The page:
My relationship with GoLite — and specifically with its founders and owners, Kim and Demetri Coupounas (“Coup”) — goes back nine years, to the summer of 2003 when GoLite welcomed me to Boulder, Colo. as a summer intern. We have both grown a lot since then. During my speaking and book tour earlier this Spring I fielded a few questions to the effect of, “WTF is happening at GoLite?” in regards to its decision to abandon the traditional retail market, drop its prices, and open its own stores. In this interview I give Coup an opportunity to explain this decision and its effects, as well as his broader perspective on the company.
Andrew: GoLite was founded in 1998 – 14 years ago – as arguably the first “lightweight backpacking” manufacturer. It has evolved several times since then. How does GoLite describe itself now?
Coup: We take pride in continuing to make some of the lightest backpacking clothing and equipment in the marketplace, as well as light, simple, functional products for travel. And we have increased our commitment to sustainability in recent years.
Andrew: You have been its president since the beginning. How is Kim, your wife and GoLite’s co-founder, now involved?
Coup: Kim was CEO, as in Chief Executive Officer, for years. For two years she was Chair of the board of the Outdoor Industry Association and that was a second full-time time job. In that role, she helped focus the industry on accelerating its commitment to and performance toward being more sustainable as she’d already been doing at GoLite for years. When her term was up, it was natural to continue the emphasis on that work at GoLite. To save printing costs and save paper, we called her Chief Environmental Officer, still our CEO. Two years ago, George Demetrios Leonidas Coupounas was born which, as every mother knows, was and is a huge, if glorious effort. So, Kim has two full-time jobs again. At GoLite, she continues to spearhead all our sustainability work – more broadly as Chief Sustainability Officer, and of course she has tremendous institutional memory and is an owner.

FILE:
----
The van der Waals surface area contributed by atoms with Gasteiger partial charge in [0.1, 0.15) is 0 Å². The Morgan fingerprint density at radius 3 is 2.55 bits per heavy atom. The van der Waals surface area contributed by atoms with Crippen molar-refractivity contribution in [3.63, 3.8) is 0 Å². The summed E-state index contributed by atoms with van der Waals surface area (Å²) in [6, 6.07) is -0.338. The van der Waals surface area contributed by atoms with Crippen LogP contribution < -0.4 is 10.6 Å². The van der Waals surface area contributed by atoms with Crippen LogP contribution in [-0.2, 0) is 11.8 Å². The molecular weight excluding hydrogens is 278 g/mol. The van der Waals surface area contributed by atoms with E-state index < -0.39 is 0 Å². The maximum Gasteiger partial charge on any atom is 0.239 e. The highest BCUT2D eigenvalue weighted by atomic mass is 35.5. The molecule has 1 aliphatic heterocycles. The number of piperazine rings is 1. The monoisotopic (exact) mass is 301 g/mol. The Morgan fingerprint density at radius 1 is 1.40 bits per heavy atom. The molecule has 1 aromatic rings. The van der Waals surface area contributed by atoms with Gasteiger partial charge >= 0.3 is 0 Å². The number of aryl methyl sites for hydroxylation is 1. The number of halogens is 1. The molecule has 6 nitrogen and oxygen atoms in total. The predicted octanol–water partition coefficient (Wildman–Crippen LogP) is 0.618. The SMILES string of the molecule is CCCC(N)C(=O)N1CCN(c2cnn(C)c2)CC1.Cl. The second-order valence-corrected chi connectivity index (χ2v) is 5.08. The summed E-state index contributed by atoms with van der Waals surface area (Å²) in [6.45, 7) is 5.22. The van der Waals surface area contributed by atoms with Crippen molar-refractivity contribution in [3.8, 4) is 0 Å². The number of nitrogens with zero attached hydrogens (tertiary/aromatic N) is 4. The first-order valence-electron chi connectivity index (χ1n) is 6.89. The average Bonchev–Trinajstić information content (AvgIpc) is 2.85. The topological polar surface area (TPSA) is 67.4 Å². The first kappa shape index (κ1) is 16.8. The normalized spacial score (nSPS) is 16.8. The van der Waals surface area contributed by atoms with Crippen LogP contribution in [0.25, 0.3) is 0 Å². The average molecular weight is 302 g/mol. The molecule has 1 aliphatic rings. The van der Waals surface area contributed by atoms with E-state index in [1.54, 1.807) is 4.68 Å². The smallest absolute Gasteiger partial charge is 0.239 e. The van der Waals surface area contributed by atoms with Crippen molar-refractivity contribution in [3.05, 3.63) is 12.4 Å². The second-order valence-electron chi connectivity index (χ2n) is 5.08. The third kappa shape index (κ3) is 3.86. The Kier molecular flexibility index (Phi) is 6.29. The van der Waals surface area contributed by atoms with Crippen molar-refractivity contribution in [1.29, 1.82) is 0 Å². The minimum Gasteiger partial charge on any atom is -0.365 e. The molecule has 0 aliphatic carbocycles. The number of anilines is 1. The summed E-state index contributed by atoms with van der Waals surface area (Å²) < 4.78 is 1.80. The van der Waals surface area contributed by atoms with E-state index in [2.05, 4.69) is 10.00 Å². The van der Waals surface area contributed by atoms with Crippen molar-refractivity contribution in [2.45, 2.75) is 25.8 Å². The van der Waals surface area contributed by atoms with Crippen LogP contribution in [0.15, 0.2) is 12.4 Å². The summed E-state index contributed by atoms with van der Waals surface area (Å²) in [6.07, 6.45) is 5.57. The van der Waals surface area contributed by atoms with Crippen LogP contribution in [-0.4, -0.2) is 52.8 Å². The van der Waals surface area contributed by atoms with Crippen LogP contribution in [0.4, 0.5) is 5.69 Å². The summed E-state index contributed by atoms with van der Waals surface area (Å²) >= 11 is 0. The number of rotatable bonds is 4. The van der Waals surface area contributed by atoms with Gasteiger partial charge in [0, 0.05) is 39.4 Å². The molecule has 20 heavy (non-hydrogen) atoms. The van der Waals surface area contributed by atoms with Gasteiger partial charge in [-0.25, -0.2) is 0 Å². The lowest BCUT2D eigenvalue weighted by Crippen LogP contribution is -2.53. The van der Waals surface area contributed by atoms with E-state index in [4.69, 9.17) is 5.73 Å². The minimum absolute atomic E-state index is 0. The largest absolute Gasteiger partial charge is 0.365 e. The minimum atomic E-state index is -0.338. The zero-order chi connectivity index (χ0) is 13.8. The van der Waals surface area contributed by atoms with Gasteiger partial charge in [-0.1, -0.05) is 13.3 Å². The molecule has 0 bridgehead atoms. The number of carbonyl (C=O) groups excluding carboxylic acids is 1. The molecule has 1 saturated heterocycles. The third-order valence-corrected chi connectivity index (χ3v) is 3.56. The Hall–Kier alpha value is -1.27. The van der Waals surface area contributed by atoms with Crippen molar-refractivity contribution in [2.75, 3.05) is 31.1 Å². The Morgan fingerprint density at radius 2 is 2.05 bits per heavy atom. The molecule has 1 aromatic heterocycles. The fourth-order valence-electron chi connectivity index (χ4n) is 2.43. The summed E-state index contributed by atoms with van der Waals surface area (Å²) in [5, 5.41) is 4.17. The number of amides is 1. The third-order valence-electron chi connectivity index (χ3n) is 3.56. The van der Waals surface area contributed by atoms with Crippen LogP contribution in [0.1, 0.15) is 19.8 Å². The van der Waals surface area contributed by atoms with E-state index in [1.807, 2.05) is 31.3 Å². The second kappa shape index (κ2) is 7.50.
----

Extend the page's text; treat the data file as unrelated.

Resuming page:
Andrew: When GoLite began to shift away from purely function-driven and minimalist products (think: the Coal Parka and Lair Tarp/Nest), some accused it of “selling out.” Why did GoLite’s product direction change? Why did you not just remain a more focused – albeit much smaller – cottage company?
Coup: From the very start we wanted to help as many people as we could to lighten up and enjoy the outdoors. We’re not here to just help a few – we’re here to help many. Some don’t seem comfortable with that. Some use terms that, if they were in my shoes, they’d find offensive, rude and unfair. No one here has “sold out.” If we had, we’d have more money :-~)
I look at this issue like the way I look at (listen to) music. I don’t hold it against the Beatles that the White Album contains “Revolution 9” a “song” I don’t care for – I just don’t listen to it. I listen to Let It Be, A Day in the Life, Hey Jude, Eleanor Rigby, and continue to thank John, Paul, George, Ringo and their various producers and managers for the greatest music I’ve ever heard.
Similarly, at GoLite, why it would bother someone that we make certain products that are “light” instead of “ultralight” is beyond me. Everything we make we make for a reason and because the signals we’ve received from all of our customers and potential customers over the years have indicated needs and desires that are broader than what any individual or small group may care for.
Andrew: Over the last 1-2 years GoLite has transformed its business model, from being focused on its wholesale business (the traditional model, whereby a manufacturer sells its products to a retailer which then re-sells these products to consumers) to being focused on direct sales, through its website and stores. Can you explain what the model looks like today?
Coup: In the US and Canada, virtually all sales are now direct to customers through our website, our town stores, and our outlet stores. In all other markets, we sell through distributors that decide what in our line to purchase and resell, as well as how to price and market it.
Andrew: Have you “bet the farm,” so to speak, on this new model?
Coup: When you run a small business in this economic environment, you bet the farm frequently. And this bet is working. We now sell far more through our website and stores than we ever did through traditional outdoor retailers.